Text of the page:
Conservative versus immunosuppressive treatment of patients with idiopathic membranous nephropathy

Kidney Int. 2002 Jan;61(1):219-27. doi: 10.1046/j.1523-1755.2002.00124.x.


Background: Treatment of idiopathic membranous glomerulonephritis (MGN) is a controversial issue. Whereas some authors recommend early immunosuppressive treatment of all patients with nephrotic syndrome, others do not support aggressive therapies, based on the spontaneous long-term favorable outcome of most patients. However, 20 to 50% of untreated patients develop progressive renal insufficiency.

Methods: All of the patients with biopsy-proven MGN who developed renal insufficiency at our Hospital during the period of 1975 to 2000 were studied. Selected patients (N=39) were separated into two groups according to the two different therapeutic policies followed at our department: a conservative approach during the first period, 1975 to 1989 (group I, N=20), and a course of immunosuppressive therapy (oral prednisone for six months and concurrent oral chlorambucil, 0.15 mg/kg/day, during the first 14 weeks) during the second period, 1990 to 2000 (group II, N=19).

Results: There were no significant differences between both groups at the time of renal biopsy, nor at the onset of renal function decline. All group I patients showed a progressive renal insufficiency; at the end of the follow-up 13 patients (65%) were on chronic dialysis, 2 (10%) showed advanced renal failure, and 5 (25%) had died. In contrast, most of group II patients showed an improvement or stabilization of serum creatinine (SCr; 2.3 +/- 0.9 mg/dL at onset of treatment, 2 +/- 1.5 mg/dL at the end of follow-up) together with decreased proteinuria (11.2 +/- 3.3 vs. 5.2 +/- 6.7 g/24 h). At the end of the follow-up 58% of group II patients had a SCr value < or =1.5 mg/dL and 36% showed a complete or partial remission, whereas no patient in group I showed remission. After four years of follow-up the probability of renal survival without dialysis was 55% in group I and 90% in group II (P < 0.001), and after seven years the renal survival was 20% and 90%, respectively (P < 0.001). Side effects of immunosuppressive treatment were uncommon but severe, as two patients suffered Pneumocystis carinii pneumonia.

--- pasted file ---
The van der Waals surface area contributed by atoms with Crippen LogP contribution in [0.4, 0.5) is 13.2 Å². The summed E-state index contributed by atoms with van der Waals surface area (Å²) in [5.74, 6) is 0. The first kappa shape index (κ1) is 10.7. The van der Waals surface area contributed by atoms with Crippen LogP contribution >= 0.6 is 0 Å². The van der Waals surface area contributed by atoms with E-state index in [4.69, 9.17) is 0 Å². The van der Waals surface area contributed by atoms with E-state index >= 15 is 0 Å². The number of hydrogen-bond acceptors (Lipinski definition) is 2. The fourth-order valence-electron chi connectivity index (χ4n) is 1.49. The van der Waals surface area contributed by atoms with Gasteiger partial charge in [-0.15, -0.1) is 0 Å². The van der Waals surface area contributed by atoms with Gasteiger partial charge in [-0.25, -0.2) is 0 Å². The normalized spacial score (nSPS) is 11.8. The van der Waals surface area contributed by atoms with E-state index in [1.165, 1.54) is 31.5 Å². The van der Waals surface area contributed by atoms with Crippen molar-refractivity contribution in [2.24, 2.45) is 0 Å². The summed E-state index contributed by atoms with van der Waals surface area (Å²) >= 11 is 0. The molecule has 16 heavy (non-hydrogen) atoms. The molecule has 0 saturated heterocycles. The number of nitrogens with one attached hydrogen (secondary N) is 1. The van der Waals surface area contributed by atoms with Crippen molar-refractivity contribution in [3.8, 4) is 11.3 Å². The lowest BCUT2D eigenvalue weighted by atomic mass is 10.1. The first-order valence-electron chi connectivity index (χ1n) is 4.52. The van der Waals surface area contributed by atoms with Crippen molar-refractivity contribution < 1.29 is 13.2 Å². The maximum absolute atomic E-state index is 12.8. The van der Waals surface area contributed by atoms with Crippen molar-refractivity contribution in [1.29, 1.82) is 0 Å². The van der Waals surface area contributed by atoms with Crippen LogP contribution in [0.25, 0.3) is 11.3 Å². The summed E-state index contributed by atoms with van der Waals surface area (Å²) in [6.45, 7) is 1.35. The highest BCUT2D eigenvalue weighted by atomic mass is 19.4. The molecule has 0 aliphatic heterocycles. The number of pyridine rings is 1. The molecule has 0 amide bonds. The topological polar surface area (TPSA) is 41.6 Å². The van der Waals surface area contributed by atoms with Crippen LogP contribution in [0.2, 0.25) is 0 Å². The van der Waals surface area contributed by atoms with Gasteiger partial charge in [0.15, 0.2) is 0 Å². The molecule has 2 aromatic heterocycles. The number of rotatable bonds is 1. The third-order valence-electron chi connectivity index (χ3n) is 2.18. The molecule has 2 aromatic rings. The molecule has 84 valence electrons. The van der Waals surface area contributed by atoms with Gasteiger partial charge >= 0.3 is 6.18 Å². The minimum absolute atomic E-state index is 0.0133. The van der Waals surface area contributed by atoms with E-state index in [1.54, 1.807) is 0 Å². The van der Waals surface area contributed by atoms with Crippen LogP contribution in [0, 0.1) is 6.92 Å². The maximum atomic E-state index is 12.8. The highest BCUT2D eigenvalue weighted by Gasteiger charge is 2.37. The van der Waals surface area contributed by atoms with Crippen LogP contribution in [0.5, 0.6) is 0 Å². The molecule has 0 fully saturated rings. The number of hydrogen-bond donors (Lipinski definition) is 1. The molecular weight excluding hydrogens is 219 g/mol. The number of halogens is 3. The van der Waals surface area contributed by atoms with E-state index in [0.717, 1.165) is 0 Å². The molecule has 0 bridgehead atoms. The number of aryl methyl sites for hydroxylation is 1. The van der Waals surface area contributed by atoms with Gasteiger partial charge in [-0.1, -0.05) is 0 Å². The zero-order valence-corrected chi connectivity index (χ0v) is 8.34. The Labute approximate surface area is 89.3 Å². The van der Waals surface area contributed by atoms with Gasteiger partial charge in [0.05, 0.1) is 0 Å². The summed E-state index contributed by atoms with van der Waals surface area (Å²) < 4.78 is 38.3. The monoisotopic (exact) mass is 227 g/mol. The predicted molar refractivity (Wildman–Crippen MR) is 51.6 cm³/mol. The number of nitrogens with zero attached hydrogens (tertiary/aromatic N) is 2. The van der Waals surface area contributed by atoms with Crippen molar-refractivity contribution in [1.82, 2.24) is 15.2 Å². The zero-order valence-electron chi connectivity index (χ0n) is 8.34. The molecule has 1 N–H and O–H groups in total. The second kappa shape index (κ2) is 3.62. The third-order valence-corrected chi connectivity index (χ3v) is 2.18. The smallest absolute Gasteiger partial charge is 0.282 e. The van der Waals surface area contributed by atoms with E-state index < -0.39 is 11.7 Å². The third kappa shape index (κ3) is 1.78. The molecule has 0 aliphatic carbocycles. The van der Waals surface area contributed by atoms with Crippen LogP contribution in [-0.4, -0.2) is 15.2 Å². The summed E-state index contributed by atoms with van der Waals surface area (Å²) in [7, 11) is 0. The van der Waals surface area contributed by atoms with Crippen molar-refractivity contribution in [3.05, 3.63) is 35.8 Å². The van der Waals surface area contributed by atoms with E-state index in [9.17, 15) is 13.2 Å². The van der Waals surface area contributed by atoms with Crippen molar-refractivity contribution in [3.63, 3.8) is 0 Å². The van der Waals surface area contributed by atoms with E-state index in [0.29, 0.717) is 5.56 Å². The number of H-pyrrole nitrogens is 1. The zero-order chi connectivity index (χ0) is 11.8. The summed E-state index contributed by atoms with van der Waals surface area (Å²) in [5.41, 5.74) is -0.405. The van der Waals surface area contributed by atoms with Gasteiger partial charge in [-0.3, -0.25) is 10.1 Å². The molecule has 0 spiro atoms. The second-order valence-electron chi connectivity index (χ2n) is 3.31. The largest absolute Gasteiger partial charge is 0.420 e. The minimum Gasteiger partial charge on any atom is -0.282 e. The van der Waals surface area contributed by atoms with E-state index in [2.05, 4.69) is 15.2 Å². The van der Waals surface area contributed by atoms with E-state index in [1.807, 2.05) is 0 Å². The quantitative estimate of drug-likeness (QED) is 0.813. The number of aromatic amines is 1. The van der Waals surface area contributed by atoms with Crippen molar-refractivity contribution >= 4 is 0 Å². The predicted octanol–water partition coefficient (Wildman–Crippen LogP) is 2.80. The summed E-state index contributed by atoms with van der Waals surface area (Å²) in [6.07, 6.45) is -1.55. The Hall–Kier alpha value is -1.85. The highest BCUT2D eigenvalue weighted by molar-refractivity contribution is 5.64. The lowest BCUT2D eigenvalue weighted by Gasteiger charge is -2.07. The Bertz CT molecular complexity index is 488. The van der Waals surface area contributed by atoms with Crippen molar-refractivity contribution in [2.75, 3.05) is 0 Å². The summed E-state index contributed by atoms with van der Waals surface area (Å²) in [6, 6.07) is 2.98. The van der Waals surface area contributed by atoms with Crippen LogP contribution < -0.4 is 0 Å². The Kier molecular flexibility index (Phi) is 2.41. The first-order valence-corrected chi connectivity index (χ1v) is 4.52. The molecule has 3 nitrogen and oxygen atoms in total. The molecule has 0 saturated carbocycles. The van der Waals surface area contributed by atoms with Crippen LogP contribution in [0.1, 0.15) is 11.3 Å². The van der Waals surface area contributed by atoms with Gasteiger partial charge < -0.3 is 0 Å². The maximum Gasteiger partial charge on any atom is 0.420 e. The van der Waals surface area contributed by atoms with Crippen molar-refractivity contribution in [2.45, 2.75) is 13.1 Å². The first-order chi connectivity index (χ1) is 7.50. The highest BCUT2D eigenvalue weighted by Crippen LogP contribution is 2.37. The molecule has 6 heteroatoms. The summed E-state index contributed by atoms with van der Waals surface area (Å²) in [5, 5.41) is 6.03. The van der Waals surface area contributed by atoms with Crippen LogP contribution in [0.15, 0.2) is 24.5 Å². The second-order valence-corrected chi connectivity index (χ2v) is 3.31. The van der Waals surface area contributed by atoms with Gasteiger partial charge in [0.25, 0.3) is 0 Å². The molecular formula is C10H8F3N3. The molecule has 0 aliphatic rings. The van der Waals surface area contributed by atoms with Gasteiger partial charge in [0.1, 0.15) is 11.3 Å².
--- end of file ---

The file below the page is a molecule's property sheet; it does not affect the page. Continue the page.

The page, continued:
Conclusion: A course of immunosuppressive treatment administered early at the onset of renal function decline induces a favorable effect in most of patients with MGN and deteriorating renal function. Untreated patients progressed without exception toward advanced renal failure.

Publication types

  • Comparative Study

MeSH terms

  • Adult
  • Aged
  • Anti-Inflammatory Agents / administration & dosage*
  • Antineoplastic Agents, Alkylating / administration & dosage
  • Chlorambucil / administration & dosage
  • Creatinine / blood
  • Female
  • Follow-Up Studies
  • Glomerulonephritis, Membranous / drug therapy*
  • Glomerulonephritis, Membranous / immunology*
  • Humans
  • Immunosuppression
  • Male
  • Middle Aged
  • Prednisone / administration & dosage*
  • Proteinuria / drug therapy
  • Proteinuria / immunology
  • Retrospective Studies
  • Treatment Outcome


  • Anti-Inflammatory Agents
  • Antineoplastic Agents, Alkylating
  • Chlorambucil
  • Creatinine
  • Prednisone